Profile: Homework

The dynamic Danish graphic design studio with a penchant for striking typography gives Sarah Painter a lesson in perfecting the balancing act.

From Copenhagen Fashion Week to organic food retailer TastePlease and music album artwork, independent graphic design studio Homework boasts a varied client list, tackling projects both big and small. The studio was founded in 2002 by Jack Dahl, the man responsible for kick-starting the visual presence and creative direction for international men's fashion mag, HE. Among others, Dahl has worked with Self Service magazine and Work in Progress (Paris) on leading fashion brands including Jil Sander, Prada, Pucci and Chlo.

First, the name: what made Dahl choose it? "I've always been interested in ambiguous double-acting words," he says, "and having combined 'home' and 'work' for some years, it felt right." Home for the studio is the Frederiksstaden district of Copenhagen. "It's also the home of the royal family and the location of some of the most famous sights, with beautiful parks, the sea [and] lots of picturesque alleys," says Dahl. "I love my 'hood - it feels like living in Paris, Moscow, London and Rome all at the same time." This eclectic, vibrant feel is important to him: "A pivotal point in my career was spending time in New York and Paris years ago. These two cities showed me a world that combined fashion and graphics, among other things."

In the mix
Dahl is certainly not afraid of mixing things up, whether in his striking designs or the clients that Homework takes on. "I've worked with very different clients [including] a huge top-class boutique hotel, an international gallery and a small Danish sex shop," he says. The key lies not in the product but in the team behind it, Dahl explains. "Do we share the same ideals? Do they dare to take new steps? And, of course, are they sustainable? It can be fashion - or dog food. If the project and [the potential] client's dreams, beliefs and personality are interesting, it excites me."

Choosing projects can be a minefield, though, even when you're successful enough not to be scrabbling for work. "I'm lucky and can honestly say that clients come to me," says Dahl. "However, in the long run this can turn out to be bad for you, since you don't have time to reflect on what you want, what will be good for you and the studio concerning dreams, direction and development." It goes against the grain to turn down projects, but sometimes, "it is essential, to grow".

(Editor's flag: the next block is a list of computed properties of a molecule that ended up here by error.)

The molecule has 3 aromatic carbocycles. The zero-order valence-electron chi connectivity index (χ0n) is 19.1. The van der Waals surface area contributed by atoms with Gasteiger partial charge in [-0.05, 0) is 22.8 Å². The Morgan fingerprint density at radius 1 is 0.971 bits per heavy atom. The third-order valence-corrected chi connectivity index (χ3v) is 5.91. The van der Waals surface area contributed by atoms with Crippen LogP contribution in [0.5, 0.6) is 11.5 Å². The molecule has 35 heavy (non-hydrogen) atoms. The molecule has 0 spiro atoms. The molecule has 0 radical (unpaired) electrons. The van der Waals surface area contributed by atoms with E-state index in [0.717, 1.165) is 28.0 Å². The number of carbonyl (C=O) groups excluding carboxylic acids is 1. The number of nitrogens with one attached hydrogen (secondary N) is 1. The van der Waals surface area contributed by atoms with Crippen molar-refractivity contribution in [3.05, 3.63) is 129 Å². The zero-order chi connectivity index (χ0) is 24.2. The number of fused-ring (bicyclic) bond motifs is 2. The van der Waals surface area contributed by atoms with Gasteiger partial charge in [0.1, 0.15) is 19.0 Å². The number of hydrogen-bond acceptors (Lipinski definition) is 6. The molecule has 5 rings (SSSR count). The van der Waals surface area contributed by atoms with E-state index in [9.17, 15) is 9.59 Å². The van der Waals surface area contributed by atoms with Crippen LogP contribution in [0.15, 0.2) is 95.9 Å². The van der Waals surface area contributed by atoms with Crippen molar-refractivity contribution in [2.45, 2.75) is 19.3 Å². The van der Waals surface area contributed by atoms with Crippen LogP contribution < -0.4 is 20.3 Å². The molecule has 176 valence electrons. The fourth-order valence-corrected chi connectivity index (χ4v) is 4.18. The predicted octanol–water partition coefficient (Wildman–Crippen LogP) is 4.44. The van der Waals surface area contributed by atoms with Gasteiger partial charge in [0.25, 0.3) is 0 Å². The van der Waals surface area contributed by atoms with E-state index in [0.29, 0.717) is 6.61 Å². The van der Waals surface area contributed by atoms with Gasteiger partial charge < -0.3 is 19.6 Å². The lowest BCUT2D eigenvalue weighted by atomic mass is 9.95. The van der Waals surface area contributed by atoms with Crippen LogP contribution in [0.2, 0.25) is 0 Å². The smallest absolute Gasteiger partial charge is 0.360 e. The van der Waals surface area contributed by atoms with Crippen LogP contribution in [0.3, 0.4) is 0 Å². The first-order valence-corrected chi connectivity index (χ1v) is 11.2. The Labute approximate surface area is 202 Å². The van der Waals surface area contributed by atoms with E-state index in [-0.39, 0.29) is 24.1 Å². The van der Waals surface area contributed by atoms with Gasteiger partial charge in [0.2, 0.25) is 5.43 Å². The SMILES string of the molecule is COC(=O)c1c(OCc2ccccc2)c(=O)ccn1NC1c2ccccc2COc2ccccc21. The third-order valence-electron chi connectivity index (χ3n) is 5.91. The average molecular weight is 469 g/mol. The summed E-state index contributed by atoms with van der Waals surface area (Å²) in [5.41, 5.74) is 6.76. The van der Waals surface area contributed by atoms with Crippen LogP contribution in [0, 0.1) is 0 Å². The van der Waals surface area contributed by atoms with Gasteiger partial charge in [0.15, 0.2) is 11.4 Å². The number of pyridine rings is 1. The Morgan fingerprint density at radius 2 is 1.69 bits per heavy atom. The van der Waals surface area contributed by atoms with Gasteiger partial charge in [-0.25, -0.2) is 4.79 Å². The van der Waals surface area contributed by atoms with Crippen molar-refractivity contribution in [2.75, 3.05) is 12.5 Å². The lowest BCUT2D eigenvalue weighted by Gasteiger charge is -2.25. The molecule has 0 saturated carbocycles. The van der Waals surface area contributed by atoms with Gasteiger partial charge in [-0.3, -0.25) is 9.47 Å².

Dahl says his particular love is print work. "I've always had an intense passion for typography," he explains. In fact, his enthusiasm for design started with messing about in Microsoft Word, the only program he knew of at the time. "[From it] I got some of my first great experiences of the impact of digital typefaces and typography," he recalls. "Illustrator, Photoshop, QuarkXPress and InDesign were soon to be discovered, of course, but I'd spend days researching new and old typefaces. I couldn't stop; it became almost obsessive."

At the time of writing, Dahl is immersed in font research towards a dynamic identity for an exhibition at the Danish Design Centre, the Pompidou Centre and the V&A. He's buzzing with enthusiasm. "For this brief, Helvetica would be my first choice for a font; it's both raw and elegant, and can be classic and contemporary, arty and commercial at the same time," he says. "When doing logos, I always try to make them a bit dynamic, working with old, new and original font families, breaking them, respecting them, re-drawing them or combining them into new logotypes."

Dahl describes Homework's style as "clean and classical, while also being contemporary and abstract." "At times I allow myself the simple beauty in things. I don't like it when things are too conceptual or gimmicky. It's not always about creating something new, but trying to make something common look interesting." He has no time for pretension, however. "My job is only a job and I don't see myself as an artist, just a graphic designer with a privileged job."

Work, rest and play
Looking at his past achievements, Dahl particularly values his time as artistic director on HE magazine. "We started out wanting a direction [for] a men's fashion magazine that we couldn't find in comparable publications," he remembers. Dahl decided on a very clean format, inspired by "the Memphis design era, Danish LEGO and Pac-Man - referential elements but with a modern result. To make it 'hardcore meets pop' was our work phrase." And, being a self-proclaimed typography freak, Dahl wanted to get the font work on HE just right: "It had to be quite tight and masculine but still playful."

Unsurprisingly for a man who appears to buzz with energy, Dahl has many plans for the future. Personal projects include building a summerhouse north of Sealand in Denmark, in the "most amazing wild and green space," and a trip to Japan - although even this has a work slant, as Dahl admits that he's interested in giving more Japanese clients the Homework treatment. And work-wise? "I'm restructuring Homework's client base and keeping my eyes open for a new studio and workspace," says Dahl. However, expansion as such is not on the cards. "Not yet," he says. "I have Kalle Graverholt, Benjamin Jonsson and Klaus Lindbak designing for me, and I work with others out-of-house, depending on the project."

With Homework, you get the impression that every move is thoroughly thought-out - no blind leaps of faith here - and that goes not just for projects the team takes on but how the studio itself operates. The balance has been struck, so, for Dahl, an element of 'If it ain't broke.." comes into play when thinking of how to take Homework into the future. "It's taken me years but I feel that I'm finally there," he says, "where I don't work over weekends and don't have that desperate urge to check my email every second, 24-7. It's a great relief and a conquest for me."